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March was a busy month for fire announcements, with the Home Office publishing the long-awaited review of police and crime commissioners as well as the response to the fire safety consultation that included how to legislate for some of the Grenfell Inquiry recommendations.
HMICFRS added to the pile by publishing State of Fire and Rescue 2020, its annual assessment of fire and rescue services.
With the opportunity to talk to Sir Tom Winsor the day after publication, it is a case of what to focus on when there is only 30 minutes available. That is why the conversation centred on the recommendations, not because they are new, but because they are unchanged from 2019 and the links with the rest of the recent announcements makes them even more important than before.
Elsewhere in State of Fire, Sir Tom states that 45 fire and rescue services is too many. There are, by way of contrast, 39 police forces in England. Sir Tom said: “There is a perfectly valid case for simplification. It is also my view that there are too many police forces. The case for merging police forces now is not a strong one because there are far too many things occupying the police’s attention.”
He said that having observed reorganisations in other sectors: “When you reorganise you bleed.” By this he meant that the distraction of mergers results in leaders looking inwards and not outwards at the delivery of services to the public.
“Making the areas coterminous would have obvious administrative benefits,” he said. And this is fine where police and fire have the same boundaries but that is not the case throughout England. There is a real problem in the south west where police and fire just do not match up. Tearing them apart simply to align from a governance point of view or in pursuit of political doctrine would be a hard sell to local people and as Sir Tom said, there is lots more to concern leaders in fire and rescue services.
None of this is likely to deter the government: PFCCs are the way forward. There will be an almighty row about this change, as members of fire and rescue authorities and the Local Government Association will seek to retain their position. Sir Tom is remarkably sanguine on this point. “Of course, there are rows about these things. When people lose power, they get upset. If it is the will of Parliament, they will just have to get with the programme.” Quite.
The position of HMICFRS is clearly set out in State of Fire: “Evidence-based, thorough analysis and assessment of performance, arrived at in fair processes, is the right of every public service.”
It is hard to reconcile that with the response by Matt Wrack, General Secretary of the Fire Brigades Union, who tweeted the day after publication: ‘This report is the latest in a long line of attempts to attack the right of firefighters to be represented by a trade union and to roll back hard-won terms and conditions’.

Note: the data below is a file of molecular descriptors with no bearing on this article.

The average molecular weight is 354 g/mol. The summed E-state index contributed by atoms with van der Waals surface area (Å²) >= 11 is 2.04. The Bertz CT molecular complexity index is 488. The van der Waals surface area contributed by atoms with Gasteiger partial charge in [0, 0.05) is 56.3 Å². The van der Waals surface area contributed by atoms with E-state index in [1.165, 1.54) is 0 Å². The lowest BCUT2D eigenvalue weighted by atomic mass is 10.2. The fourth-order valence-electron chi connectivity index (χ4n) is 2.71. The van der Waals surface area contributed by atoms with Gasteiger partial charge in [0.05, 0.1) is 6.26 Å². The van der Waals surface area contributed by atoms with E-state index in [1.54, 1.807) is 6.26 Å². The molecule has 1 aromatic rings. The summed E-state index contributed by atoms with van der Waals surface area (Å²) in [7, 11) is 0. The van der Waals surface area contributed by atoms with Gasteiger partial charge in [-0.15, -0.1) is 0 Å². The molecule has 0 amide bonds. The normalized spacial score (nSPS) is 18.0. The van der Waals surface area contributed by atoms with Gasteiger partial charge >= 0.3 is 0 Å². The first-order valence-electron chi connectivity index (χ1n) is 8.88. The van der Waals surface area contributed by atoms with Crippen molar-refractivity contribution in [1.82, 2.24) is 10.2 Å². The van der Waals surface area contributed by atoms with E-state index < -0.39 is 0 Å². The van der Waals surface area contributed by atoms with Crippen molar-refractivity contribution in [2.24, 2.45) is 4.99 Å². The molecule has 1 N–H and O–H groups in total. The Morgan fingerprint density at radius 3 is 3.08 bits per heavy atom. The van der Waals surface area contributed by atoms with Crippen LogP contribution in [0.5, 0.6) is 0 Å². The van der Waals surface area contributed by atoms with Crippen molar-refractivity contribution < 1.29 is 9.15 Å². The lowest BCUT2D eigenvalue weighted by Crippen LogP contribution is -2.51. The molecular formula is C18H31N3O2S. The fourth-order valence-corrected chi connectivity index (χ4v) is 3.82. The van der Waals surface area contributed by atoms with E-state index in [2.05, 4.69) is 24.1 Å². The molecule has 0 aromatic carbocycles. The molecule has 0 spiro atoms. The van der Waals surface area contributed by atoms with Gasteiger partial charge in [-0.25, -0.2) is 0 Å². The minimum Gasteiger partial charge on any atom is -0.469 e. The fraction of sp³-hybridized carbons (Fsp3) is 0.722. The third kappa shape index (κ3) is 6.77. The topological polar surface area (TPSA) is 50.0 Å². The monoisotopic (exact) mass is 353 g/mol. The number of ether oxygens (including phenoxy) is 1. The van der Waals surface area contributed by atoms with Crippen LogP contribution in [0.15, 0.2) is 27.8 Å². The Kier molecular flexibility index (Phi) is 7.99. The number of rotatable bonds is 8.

Sharing this quote with Sir Tom, he said that in the three and a half years he has been Chief Inspector of Fire and Rescue, he had never had any communication with Matt Wrack despite offering to do so. Zoë Billingham was keen to stress that HMICFRS does engage with the FBU, through consultation on its inspection methodology and extensively through staff surveys.
The response by Matt after the publication of State of Fire came not long after his furious tweets about HMICFRS’s Covid-19 inspection reports, saying that he had not seen the reports until they were leaked by a journalist. Zoë said that she had personally briefed Matt and his leadership team on the day of publication but had not provided them with an embargoed report.
This all sounds a bit petty, but the relationship between HMICFRS and the unions is important and having listened to Sir Tom speak at the LGA Fire conference earlier in the month (see pg 17), there is no doubt that he respects their position and contribution to the delivery of fire and rescue services. He confirmed this again during the interview: “I am very much in favour of organised labour and trade unions; they are an essential part of our democracy. Everything depends on how they conduct themselves.”
Sir Tom has revised the deadline for the recommendation relating to reform of pay negotiating machinery to a new date of June 2021. It seems odd that this complex and challenging task has a deadline due in a few months and yet recommendations on the role of the Fire and Rescue Service and operational independence can wait until the Fire Reform White Paper is published. Sir Tom responded: “We don’t know when the White Paper is going to come out.”
The implication of this is that pay negotiating machinery – and that includes the operation of the National Joint Council and the Grey Book for terms and conditions – is more urgent and by setting a deadline, will concentrate minds. It is likely that the Home Office will sweep it up with the other two recommendations and add it to the Fire Reform White Paper, as Sir Tom noted: “I do expect NJC reform to be part of the White Paper, but I just don’t know.” Later in the interview, Sir Tom said that ministers do seem to be incredibly keen on reform, so that may be enough of an accelerant.
Timing issues aside, there is a more fundamental problem with NJC reform. HMICFRS only inspects fire and rescue services in England, the Home Office is only interested in England, but the NJC is a UK-wide body. Is NJC reform to England alone even possible? “There would either have to be separation or the Scots and the Welsh would have to join in. It is not beyond the wit of man,” he observed drily.
Moving on to talk about options for NJC reform, he said that there may be mileage in changing the way the Police Remuneration and Review body works to include fire. This has been operating for six years, he said it has a lot of expertise and that there would be advantages in terms of efficiency and economy to have a single body for the two services. “I have no idea if the government is sympathetic to this idea. I am sure they have it under consideration.” It is worth noting that it was Sir Tom’s 2012 recommendation about policy pay reform that resulted in the creation of the Police Remuneration and Review body two years later, so he has a track record here.